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  13. This sounds like fun! I do like prequels, most of the time. Not the Star Wars prequels, but some others. I always thought 48 Hours had good bantering between Nick Nolte and Eddie Murphy... And Owen Wilson and Jackie Chan had it going on in Shanghai Noon. Lisa, co-host AtoZ 2015, @ http://www.lisabuiecollard.com

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  14. Fun dialogue between them! Dripfeeding back story is usually a good way to go in most situations.

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  15. I do like some prequels; this series does sound interesting! I think I'll be doing lots of reading once the challenge is over.

    betty

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  16. I have great banter in an unpublished book between a queen disguised as a guard and her enemy prince. She is sassy and rude, and he is grumpy. So fun pitting them together! x)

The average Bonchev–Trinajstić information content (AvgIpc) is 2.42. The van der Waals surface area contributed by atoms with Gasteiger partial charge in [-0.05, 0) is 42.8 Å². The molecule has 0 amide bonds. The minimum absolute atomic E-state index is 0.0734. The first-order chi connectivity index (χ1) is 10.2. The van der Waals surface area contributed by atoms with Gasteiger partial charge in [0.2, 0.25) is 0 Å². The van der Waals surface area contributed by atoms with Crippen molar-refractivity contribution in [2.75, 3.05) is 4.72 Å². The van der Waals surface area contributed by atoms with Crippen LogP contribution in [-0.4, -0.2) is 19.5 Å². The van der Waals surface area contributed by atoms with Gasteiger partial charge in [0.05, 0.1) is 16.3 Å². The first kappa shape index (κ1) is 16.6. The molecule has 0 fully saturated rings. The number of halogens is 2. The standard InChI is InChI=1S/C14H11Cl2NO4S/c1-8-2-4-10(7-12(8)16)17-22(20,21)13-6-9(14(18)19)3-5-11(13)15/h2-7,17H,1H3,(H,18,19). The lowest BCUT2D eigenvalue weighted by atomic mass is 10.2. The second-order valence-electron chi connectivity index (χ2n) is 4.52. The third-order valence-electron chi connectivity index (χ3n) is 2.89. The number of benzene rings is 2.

Elizabeth Mueller
    AtoZ 2015
    My Little Pony

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  17. That does sound good. You've certainly got me interested.

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  18. I love sequels. But I am picky when it comes to choosing books that are a part of series. I feel like I have to complete all of them if I start one. It is something that I have a hard time letting go off. :(
    *Shantala @ ShanayaTales*

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  19. Love when there are two strong characters that play off each throughout the story, and even better when there is some hidden backstory. It's been a while since I've tackled a series like this but looks right up by alley.